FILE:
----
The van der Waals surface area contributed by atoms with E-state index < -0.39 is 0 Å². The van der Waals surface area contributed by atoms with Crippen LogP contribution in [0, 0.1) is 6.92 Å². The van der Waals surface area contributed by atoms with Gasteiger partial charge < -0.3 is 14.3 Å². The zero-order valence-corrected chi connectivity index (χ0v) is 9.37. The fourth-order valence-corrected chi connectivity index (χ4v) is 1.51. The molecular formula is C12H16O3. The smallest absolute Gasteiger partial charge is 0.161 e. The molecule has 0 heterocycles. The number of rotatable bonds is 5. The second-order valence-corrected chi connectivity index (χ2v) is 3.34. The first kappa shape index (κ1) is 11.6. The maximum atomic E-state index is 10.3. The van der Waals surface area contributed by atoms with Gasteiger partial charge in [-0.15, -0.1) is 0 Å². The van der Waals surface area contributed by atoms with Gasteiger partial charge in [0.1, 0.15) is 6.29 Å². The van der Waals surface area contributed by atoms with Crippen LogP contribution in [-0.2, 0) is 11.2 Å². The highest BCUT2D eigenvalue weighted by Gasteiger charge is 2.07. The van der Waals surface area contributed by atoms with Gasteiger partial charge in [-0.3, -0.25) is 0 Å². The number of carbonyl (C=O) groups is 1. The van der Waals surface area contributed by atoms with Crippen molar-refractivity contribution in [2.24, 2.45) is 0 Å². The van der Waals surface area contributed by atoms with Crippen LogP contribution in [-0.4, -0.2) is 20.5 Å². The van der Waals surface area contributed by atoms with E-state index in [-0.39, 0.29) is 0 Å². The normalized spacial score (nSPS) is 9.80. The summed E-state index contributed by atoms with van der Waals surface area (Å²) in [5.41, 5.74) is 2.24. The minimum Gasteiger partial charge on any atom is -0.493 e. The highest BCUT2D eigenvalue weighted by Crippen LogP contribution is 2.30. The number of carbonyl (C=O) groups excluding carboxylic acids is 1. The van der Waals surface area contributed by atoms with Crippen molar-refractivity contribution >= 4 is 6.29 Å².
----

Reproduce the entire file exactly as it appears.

The van der Waals surface area contributed by atoms with E-state index < -0.39 is 0 Å². The van der Waals surface area contributed by atoms with Crippen LogP contribution in [0, 0.1) is 6.92 Å². The van der Waals surface area contributed by atoms with Gasteiger partial charge < -0.3 is 14.3 Å². The zero-order valence-corrected chi connectivity index (χ0v) is 9.37. The fourth-order valence-corrected chi connectivity index (χ4v) is 1.51. The molecular formula is C12H16O3. The smallest absolute Gasteiger partial charge is 0.161 e. The molecule has 0 heterocycles. The number of rotatable bonds is 5. The second-order valence-corrected chi connectivity index (χ2v) is 3.34. The first kappa shape index (κ1) is 11.6. The maximum atomic E-state index is 10.3. The van der Waals surface area contributed by atoms with Gasteiger partial charge in [-0.15, -0.1) is 0 Å². The van der Waals surface area contributed by atoms with Gasteiger partial charge in [0.1, 0.15) is 6.29 Å². The van der Waals surface area contributed by atoms with Crippen LogP contribution in [-0.2, 0) is 11.2 Å². The highest BCUT2D eigenvalue weighted by Gasteiger charge is 2.07. The van der Waals surface area contributed by atoms with Gasteiger partial charge in [-0.3, -0.25) is 0 Å². The number of carbonyl (C=O) groups is 1. The van der Waals surface area contributed by atoms with Crippen molar-refractivity contribution in [2.24, 2.45) is 0 Å². The van der Waals surface area contributed by atoms with Crippen LogP contribution in [-0.4, -0.2) is 20.5 Å². The van der Waals surface area contributed by atoms with E-state index in [-0.39, 0.29) is 0 Å². The normalized spacial score (nSPS) is 9.80. The summed E-state index contributed by atoms with van der Waals surface area (Å²) in [5.41, 5.74) is 2.24. The minimum Gasteiger partial charge on any atom is -0.493 e. The highest BCUT2D eigenvalue weighted by Crippen LogP contribution is 2.30. The number of carbonyl (C=O) groups excluding carboxylic acids is 1. The van der Waals surface area contributed by atoms with Crippen molar-refractivity contribution >= 4 is 6.29 Å².